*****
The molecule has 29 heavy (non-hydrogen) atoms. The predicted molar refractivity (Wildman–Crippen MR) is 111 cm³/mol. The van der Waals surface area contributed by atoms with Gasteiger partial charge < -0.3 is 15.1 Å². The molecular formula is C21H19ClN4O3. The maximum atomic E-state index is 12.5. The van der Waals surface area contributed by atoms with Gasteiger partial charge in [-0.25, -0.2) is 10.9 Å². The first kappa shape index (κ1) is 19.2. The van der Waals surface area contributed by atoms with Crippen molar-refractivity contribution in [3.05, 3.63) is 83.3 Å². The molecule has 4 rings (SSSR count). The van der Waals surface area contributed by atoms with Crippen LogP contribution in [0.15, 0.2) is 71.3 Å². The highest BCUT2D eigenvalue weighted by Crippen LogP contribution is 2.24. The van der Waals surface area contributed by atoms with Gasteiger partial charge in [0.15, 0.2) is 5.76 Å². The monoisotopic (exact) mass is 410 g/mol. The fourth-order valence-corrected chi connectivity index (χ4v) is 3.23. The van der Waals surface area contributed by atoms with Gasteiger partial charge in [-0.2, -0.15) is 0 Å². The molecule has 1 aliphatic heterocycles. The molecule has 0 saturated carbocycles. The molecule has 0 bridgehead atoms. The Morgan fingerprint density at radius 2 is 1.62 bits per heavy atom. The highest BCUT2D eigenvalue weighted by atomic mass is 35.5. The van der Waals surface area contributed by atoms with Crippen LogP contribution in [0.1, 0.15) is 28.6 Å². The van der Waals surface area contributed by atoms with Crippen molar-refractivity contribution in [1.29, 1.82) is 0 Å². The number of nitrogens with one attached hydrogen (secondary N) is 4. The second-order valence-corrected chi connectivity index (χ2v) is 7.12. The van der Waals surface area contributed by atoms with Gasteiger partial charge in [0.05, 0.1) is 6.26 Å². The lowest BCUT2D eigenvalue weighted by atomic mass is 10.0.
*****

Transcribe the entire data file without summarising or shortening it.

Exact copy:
The molecule has 29 heavy (non-hydrogen) atoms. The predicted molar refractivity (Wildman–Crippen MR) is 111 cm³/mol. The van der Waals surface area contributed by atoms with Gasteiger partial charge < -0.3 is 15.1 Å². The molecular formula is C21H19ClN4O3. The maximum atomic E-state index is 12.5. The van der Waals surface area contributed by atoms with Gasteiger partial charge in [-0.25, -0.2) is 10.9 Å². The first kappa shape index (κ1) is 19.2. The van der Waals surface area contributed by atoms with Crippen molar-refractivity contribution in [3.05, 3.63) is 83.3 Å². The molecule has 4 rings (SSSR count). The van der Waals surface area contributed by atoms with Crippen LogP contribution in [0.15, 0.2) is 71.3 Å². The highest BCUT2D eigenvalue weighted by Crippen LogP contribution is 2.24. The van der Waals surface area contributed by atoms with Gasteiger partial charge in [0.15, 0.2) is 5.76 Å². The monoisotopic (exact) mass is 410 g/mol. The fourth-order valence-corrected chi connectivity index (χ4v) is 3.23. The van der Waals surface area contributed by atoms with Gasteiger partial charge in [-0.2, -0.15) is 0 Å². The molecule has 1 aliphatic heterocycles. The molecule has 0 saturated carbocycles. The molecule has 0 bridgehead atoms. The Morgan fingerprint density at radius 2 is 1.62 bits per heavy atom. The highest BCUT2D eigenvalue weighted by atomic mass is 35.5. The van der Waals surface area contributed by atoms with Crippen LogP contribution in [0.1, 0.15) is 28.6 Å². The van der Waals surface area contributed by atoms with Crippen molar-refractivity contribution in [1.29, 1.82) is 0 Å². The number of nitrogens with one attached hydrogen (secondary N) is 4. The second-order valence-corrected chi connectivity index (χ2v) is 7.12. The van der Waals surface area contributed by atoms with Gasteiger partial charge in [0.05, 0.1) is 6.26 Å². The lowest BCUT2D eigenvalue weighted by atomic mass is 10.0.